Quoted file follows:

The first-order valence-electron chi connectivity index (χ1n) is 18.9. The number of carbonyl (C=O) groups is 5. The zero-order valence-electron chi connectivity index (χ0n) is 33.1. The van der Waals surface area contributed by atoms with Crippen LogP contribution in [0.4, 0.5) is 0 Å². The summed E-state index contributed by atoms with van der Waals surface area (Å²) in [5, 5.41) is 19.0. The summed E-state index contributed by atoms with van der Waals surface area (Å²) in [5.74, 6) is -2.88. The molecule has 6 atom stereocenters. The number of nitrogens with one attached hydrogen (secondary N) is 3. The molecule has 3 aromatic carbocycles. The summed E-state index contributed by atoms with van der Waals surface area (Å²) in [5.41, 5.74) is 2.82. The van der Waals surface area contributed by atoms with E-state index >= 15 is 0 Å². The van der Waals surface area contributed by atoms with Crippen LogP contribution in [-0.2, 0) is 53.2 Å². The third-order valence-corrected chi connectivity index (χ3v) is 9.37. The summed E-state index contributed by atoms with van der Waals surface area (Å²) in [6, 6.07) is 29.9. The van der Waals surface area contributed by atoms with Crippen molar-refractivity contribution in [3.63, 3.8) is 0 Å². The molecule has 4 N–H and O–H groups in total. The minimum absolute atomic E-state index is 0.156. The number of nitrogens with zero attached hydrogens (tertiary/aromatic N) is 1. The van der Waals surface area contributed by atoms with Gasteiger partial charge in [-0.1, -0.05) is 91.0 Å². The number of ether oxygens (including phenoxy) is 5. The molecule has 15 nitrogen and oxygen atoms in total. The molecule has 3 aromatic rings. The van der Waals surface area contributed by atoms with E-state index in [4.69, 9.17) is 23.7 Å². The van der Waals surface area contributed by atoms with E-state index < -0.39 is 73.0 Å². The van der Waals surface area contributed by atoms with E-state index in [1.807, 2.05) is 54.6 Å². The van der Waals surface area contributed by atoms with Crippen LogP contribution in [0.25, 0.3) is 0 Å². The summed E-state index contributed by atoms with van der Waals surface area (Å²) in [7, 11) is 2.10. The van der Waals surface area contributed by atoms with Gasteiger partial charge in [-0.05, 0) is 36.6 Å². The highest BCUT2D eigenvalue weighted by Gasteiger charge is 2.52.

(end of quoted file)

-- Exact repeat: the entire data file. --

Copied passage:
The first-order valence-electron chi connectivity index (χ1n) is 18.9. The number of carbonyl (C=O) groups is 5. The zero-order valence-electron chi connectivity index (χ0n) is 33.1. The van der Waals surface area contributed by atoms with Crippen LogP contribution in [0.4, 0.5) is 0 Å². The summed E-state index contributed by atoms with van der Waals surface area (Å²) in [5, 5.41) is 19.0. The summed E-state index contributed by atoms with van der Waals surface area (Å²) in [5.74, 6) is -2.88. The molecule has 6 atom stereocenters. The number of nitrogens with one attached hydrogen (secondary N) is 3. The molecule has 3 aromatic carbocycles. The summed E-state index contributed by atoms with van der Waals surface area (Å²) in [5.41, 5.74) is 2.82. The van der Waals surface area contributed by atoms with E-state index >= 15 is 0 Å². The van der Waals surface area contributed by atoms with Crippen LogP contribution in [-0.2, 0) is 53.2 Å². The third-order valence-corrected chi connectivity index (χ3v) is 9.37. The summed E-state index contributed by atoms with van der Waals surface area (Å²) in [6, 6.07) is 29.9. The van der Waals surface area contributed by atoms with Crippen molar-refractivity contribution in [3.63, 3.8) is 0 Å². The molecule has 4 N–H and O–H groups in total. The minimum absolute atomic E-state index is 0.156. The number of nitrogens with zero attached hydrogens (tertiary/aromatic N) is 1. The van der Waals surface area contributed by atoms with Gasteiger partial charge in [-0.1, -0.05) is 91.0 Å². The number of ether oxygens (including phenoxy) is 5. The molecule has 15 nitrogen and oxygen atoms in total. The molecule has 3 aromatic rings. The van der Waals surface area contributed by atoms with E-state index in [4.69, 9.17) is 23.7 Å². The van der Waals surface area contributed by atoms with E-state index < -0.39 is 73.0 Å². The van der Waals surface area contributed by atoms with E-state index in [1.807, 2.05) is 54.6 Å². The van der Waals surface area contributed by atoms with Crippen LogP contribution in [0.25, 0.3) is 0 Å². The summed E-state index contributed by atoms with van der Waals surface area (Å²) in [7, 11) is 2.10. The van der Waals surface area contributed by atoms with Gasteiger partial charge in [-0.05, 0) is 36.6 Å². The highest BCUT2D eigenvalue weighted by Gasteiger charge is 2.52.